Drumnadrochit to Inverness – 20 miles
After a continental breakfast, which wasn’t too bad, and having collected our packed lunches, we were soon heading off to find the trail which was about a mile & a half outside the town following the A82.
The trail leaves the main road where you can see Urquhart Castle
standing proud in the distance at the edge of the loch. The path winds slowly up to start the last major ascent of the walk to get longer views of the loch. We followed the path and took our final photos of the very impressive Loch Ness.
Now the view disappeared as we were into open land with only the odd farm around and forestry workings to be seen. Eventually we were walking on a gravel track,
capable of being used by tractors and other large machinery, until we arrived at the road where walkers are picked up or dropped off depending on their arrangements. We crossed the road and were now following a very narrow path through the woods.
It was so narrow that if anyone was coming the opposite way, one would have to step amongst the trees.
As we walked into the thick forest, signs began to appear telling us of a café, and there were random planks of wood with signs on showing coffee, tea, chocolate etc. But no visual sign of a café. The path went on and on with only the one single walker going in the opposite direction. She was an American who suggested we should try out the café, “It’s unusual.” We followed the track until we arrived at the pathway leading to
the café, but then decided to carry on to the road. Once on the road we had open views across fields with even more fantastic scenery.
It wasn’t long before we decided to stop for lunch, and do the usual checks and adjustments to boots and feet. The lone French lady walked by, followed by the Irish men, another lone walker, then the Canadians.
Lunch now devoured we set off on the final leg, so it was back on the road where we soon caught up with the French walker. During a brief conversation, Steve found out she was from Grenoble and here on holiday. We continued on our way for about an hour before stopping for a coffee break in the woods and to check out any problems.
The French lady walked by followed by the two German ladies – with a smile and a wave they carried on.
We set off again following the path until we could see, in the distance below us, Inverness.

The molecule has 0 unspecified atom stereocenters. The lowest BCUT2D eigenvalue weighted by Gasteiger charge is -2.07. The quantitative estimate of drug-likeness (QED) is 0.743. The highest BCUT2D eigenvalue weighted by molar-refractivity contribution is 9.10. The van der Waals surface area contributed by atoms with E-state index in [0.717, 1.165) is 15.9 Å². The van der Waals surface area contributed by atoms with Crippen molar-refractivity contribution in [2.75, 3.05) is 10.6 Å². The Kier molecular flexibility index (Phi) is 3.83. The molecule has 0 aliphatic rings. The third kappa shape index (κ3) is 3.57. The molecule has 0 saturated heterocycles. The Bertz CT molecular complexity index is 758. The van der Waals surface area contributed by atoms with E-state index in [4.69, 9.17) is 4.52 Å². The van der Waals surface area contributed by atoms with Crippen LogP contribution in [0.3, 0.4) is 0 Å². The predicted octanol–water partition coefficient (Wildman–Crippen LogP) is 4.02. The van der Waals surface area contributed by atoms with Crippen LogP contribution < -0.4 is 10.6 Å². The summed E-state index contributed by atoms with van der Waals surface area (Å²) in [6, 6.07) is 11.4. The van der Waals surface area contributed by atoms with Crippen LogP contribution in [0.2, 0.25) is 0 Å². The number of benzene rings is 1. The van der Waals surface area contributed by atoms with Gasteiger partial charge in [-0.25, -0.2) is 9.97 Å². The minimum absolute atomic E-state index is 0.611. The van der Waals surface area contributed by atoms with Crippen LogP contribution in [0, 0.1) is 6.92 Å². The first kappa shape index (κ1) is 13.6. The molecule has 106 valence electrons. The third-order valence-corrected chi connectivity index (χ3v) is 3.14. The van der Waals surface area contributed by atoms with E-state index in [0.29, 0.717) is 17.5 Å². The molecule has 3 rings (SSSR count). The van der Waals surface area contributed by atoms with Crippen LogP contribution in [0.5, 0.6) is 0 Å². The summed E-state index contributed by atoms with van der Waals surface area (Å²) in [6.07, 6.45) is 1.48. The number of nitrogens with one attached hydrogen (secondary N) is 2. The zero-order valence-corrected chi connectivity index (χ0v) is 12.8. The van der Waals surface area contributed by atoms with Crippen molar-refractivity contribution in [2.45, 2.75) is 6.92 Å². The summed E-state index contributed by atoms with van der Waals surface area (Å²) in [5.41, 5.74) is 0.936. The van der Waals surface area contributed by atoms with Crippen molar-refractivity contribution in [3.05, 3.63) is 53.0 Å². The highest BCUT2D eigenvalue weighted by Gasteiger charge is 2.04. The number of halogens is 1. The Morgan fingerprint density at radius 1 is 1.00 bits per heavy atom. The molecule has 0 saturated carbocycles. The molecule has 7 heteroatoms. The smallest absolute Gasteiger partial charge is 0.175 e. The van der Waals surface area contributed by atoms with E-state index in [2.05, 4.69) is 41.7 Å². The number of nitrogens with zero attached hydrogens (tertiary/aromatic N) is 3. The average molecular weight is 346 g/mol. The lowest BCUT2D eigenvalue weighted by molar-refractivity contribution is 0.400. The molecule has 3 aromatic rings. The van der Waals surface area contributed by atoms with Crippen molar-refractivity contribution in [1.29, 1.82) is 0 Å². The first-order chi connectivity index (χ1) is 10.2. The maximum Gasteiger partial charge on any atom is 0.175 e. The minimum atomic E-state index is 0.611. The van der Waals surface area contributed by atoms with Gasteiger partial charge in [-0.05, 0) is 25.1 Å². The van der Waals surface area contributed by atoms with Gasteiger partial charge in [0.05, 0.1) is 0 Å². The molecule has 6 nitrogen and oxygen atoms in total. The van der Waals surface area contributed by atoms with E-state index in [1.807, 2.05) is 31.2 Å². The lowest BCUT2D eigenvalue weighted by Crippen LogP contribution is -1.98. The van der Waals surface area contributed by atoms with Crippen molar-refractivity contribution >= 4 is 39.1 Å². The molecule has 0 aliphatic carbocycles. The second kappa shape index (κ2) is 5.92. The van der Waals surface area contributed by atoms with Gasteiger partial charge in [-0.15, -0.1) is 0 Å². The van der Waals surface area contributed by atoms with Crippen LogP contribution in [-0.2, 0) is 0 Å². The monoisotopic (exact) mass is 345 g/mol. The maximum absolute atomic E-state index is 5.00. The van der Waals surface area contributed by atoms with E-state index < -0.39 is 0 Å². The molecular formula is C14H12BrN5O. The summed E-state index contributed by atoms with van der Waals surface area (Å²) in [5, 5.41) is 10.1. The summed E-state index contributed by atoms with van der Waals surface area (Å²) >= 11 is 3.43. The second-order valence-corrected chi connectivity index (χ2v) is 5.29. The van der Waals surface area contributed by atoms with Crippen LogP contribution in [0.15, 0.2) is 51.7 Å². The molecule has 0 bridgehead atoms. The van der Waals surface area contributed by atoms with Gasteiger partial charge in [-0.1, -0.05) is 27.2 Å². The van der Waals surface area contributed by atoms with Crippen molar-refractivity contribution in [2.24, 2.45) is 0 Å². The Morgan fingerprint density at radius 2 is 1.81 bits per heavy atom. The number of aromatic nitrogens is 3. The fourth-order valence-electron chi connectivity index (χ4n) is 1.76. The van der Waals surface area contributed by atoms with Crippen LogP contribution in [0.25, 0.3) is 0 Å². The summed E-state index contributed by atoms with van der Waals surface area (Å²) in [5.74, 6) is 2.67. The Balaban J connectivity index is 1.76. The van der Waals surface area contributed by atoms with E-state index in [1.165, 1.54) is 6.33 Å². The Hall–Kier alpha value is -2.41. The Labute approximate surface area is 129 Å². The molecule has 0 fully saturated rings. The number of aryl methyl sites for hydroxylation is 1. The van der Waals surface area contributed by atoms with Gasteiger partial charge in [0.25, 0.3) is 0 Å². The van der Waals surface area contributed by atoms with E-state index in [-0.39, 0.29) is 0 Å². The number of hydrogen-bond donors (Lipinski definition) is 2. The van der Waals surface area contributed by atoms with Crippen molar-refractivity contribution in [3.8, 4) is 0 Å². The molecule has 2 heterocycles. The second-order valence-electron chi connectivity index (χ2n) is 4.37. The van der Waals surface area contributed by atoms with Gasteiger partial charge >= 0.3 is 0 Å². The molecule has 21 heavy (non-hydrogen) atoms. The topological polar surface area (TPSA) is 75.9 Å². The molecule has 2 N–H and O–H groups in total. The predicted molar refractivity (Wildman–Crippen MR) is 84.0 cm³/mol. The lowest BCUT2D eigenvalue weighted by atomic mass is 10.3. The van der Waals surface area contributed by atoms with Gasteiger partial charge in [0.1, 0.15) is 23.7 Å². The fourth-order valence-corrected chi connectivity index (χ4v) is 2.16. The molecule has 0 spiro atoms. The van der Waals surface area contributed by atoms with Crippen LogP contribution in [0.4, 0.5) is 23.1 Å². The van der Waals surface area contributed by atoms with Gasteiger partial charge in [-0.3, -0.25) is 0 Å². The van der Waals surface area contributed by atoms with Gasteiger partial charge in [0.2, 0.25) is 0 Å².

“We’ve nearly finished,” so I thought, but a little further on we were deflated to read the sign- Inverness 4 miles. (Huh!) Anyway, we followed the path into Inverness, through the housing estates until we arrived at the Caledonian Canal,
now turning towards the city to cross the canal for the last time, then walking towards the park still following the GREAT GLEN WAY marker posts to eventually arrive at the River Ness.
Crossing onto Ness Island and going along the path, we met up with the two ladies from Germany, passing them on our way to the second and final bridge. Crossing the river again for the last time we followed the signs leading to the finish line by the castle.
On our way up to the castle, walking towards us was someone dressed in bright red, full traditional Scottish uniform with kilt etc. leading a small group of tourists into town. As we passed each other he shook our hands and congratulated us all.
We arrived at the finish point where we just had to wait whilst other people were taking photos. They were asked if they would take ours
and as they did the German ladies appeared so Steve offered to take their picture.
Next we went across the road for a celebratory drink. Whilst we were there we saw the Canadian couple so we congratulated them and had a chat.
Next it was off to find our accommodation which wasn’t too far away. Our lady host, who was very friendly, showed us to our rooms and we asked about any Italian restaurant she would recommend. She told us of her favourite and duly booked us a table and a taxi.
After freshening up we were soon met by our taxi driver who swiftly drove us to the restaurant. We celebrated our achievement of walking from Fort William to Inverness in style, with a lovely meal, a bottle of wine and good friends. After the meal our taxi appeared to take us back to our accommodation for a restful night’s sleep.
I had heard that Inverness was not worth a visit, but from what I saw it has a lot of character and interesting historical architecture which I feel is worth another visit if ever I visit Scotland on a touring holiday.